Honour is one of the first things you learn when you begin your golf career. If you get the best score on a hole, you will have the honour to hit first on the next tee box.
But sometimes it can be more complex than this. The rules of honour and order of play can vary from match play to stroke play so make sure you read this and take note.
In match play, the order of play is very important and it can lead to some incredibly sticky situations if you do not follow the rules.
According to Rule 6.4 of the R&A, on the first hole, the order of play is decided by a draw or just any random method of deciding who is to go first.
If a player wins a hole, they have the honour on the next tee box. If the hole was tied, the player with the honour on the previous hole has the honour to go first.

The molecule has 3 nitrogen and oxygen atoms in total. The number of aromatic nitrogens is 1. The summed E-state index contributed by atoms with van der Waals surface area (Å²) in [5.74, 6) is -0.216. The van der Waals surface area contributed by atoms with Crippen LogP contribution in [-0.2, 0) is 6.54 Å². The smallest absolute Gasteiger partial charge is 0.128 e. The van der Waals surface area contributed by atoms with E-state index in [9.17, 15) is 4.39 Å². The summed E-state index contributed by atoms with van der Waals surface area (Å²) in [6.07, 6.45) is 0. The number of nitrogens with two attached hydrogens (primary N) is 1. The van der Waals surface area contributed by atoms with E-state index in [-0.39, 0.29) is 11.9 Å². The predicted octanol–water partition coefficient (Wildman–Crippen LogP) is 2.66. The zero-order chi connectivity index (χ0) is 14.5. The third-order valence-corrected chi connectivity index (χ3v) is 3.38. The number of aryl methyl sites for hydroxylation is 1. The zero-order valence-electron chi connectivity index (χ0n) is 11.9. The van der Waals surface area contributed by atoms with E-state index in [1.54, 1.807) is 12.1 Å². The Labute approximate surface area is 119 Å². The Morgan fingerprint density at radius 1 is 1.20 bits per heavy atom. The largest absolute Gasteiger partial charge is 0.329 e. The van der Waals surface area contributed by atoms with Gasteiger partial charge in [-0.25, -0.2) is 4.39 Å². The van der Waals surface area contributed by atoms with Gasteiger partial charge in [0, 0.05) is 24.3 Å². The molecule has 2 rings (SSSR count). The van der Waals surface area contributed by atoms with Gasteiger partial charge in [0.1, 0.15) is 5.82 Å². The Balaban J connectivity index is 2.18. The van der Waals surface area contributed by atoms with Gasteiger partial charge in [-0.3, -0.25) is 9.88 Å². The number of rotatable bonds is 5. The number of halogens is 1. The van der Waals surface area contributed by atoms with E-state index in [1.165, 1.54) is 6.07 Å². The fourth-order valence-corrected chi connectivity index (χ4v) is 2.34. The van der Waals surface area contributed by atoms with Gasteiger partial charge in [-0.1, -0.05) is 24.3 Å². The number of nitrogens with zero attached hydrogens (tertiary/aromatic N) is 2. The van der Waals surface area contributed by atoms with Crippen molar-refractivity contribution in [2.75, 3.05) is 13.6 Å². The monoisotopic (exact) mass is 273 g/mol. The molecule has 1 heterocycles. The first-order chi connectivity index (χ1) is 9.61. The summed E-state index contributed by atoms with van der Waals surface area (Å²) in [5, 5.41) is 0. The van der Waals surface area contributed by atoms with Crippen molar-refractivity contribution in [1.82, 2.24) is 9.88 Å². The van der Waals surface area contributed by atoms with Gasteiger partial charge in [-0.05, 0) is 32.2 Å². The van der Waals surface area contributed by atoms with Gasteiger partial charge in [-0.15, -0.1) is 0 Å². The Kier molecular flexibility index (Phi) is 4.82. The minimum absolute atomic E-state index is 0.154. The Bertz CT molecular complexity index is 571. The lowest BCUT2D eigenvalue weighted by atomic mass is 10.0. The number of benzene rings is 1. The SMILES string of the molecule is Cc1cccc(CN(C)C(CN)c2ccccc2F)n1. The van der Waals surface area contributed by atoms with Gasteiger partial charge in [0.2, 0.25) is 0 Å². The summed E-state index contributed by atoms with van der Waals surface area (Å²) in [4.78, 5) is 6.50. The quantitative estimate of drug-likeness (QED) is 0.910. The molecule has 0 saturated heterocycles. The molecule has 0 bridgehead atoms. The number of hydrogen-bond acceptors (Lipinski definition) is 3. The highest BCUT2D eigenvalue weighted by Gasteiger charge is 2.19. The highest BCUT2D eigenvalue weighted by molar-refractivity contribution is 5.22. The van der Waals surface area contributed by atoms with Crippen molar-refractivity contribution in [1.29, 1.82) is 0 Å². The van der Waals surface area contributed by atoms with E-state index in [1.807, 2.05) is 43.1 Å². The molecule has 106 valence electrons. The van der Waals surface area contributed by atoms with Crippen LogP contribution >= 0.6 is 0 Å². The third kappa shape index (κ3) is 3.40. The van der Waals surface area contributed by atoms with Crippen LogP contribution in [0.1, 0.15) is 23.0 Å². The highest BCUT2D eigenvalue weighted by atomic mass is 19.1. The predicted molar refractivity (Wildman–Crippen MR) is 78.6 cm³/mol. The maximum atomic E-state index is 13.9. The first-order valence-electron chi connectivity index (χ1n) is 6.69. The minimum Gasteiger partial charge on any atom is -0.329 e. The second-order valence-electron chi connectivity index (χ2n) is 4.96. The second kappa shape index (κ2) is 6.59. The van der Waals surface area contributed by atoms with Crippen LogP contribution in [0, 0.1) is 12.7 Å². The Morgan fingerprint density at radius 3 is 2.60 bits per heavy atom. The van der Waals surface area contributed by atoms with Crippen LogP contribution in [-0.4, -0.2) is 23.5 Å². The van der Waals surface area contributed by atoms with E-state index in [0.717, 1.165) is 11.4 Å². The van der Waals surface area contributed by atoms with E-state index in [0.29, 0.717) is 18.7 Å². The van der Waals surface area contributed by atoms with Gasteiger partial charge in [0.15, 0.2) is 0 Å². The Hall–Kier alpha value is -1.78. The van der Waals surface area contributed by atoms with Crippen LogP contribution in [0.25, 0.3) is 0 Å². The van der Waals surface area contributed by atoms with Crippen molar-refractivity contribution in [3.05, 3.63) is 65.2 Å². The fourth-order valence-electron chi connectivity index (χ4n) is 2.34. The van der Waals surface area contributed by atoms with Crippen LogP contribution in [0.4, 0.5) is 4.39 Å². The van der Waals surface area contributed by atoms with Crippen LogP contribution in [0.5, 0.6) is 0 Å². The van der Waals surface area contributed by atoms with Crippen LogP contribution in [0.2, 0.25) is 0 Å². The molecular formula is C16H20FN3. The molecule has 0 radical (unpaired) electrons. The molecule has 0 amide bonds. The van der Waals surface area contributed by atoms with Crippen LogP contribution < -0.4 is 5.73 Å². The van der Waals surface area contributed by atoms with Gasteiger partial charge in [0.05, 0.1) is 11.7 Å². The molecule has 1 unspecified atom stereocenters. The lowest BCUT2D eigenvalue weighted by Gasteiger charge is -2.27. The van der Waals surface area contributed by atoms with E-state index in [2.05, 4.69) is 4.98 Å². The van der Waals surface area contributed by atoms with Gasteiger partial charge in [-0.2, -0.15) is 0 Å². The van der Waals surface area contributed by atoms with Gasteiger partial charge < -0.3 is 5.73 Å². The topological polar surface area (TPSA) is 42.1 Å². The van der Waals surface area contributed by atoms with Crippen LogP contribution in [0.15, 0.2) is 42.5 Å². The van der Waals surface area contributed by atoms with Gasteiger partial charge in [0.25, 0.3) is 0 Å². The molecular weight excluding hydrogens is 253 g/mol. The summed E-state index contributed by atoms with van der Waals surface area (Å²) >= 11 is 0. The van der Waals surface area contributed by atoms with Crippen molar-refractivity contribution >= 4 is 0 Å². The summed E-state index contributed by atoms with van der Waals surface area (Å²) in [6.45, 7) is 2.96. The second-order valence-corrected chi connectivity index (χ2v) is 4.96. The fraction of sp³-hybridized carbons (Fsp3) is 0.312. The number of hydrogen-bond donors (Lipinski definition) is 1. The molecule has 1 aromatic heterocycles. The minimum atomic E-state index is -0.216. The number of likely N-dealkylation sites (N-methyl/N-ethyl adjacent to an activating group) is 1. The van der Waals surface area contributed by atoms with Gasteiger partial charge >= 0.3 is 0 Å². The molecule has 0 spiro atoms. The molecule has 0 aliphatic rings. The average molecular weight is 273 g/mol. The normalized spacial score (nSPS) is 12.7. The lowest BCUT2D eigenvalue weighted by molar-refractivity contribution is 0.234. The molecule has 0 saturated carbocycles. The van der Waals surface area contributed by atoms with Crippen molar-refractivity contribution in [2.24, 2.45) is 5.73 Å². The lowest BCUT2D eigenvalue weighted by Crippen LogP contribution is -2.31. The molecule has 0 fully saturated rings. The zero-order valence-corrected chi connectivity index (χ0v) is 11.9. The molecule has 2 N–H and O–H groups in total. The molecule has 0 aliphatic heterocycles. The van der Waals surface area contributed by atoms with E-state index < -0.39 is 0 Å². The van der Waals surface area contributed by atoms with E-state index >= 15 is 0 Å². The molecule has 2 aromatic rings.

In all cases on the golf course, if you play when it was your opponent's turn to play, there is no penalty but your opponent may cancel the stroke.
You may agree to play out of turn in order to save time, but please remember that there is no penalty for playing out of turn. Your opponent can cancel your stroke or just allow you to play it as it lies.
In stroke play, the honour is again decided by the order of the draw or a random way of deciding who is to play first.
The player in the group with the lowest gross score, regardless if it is a handicap competition, has the honour on the next tee box.
The player with the second lowest gross score then plays and so on. There is no penalty if you play out of turn, unless you and another player agree to an order of play to give you an advantage. There is a penalty of two strokes here.
'Ready Golf' is also allowed and encouraged in stroke play. You can agree with another player to play your shot in no particular order to save time and for convenience.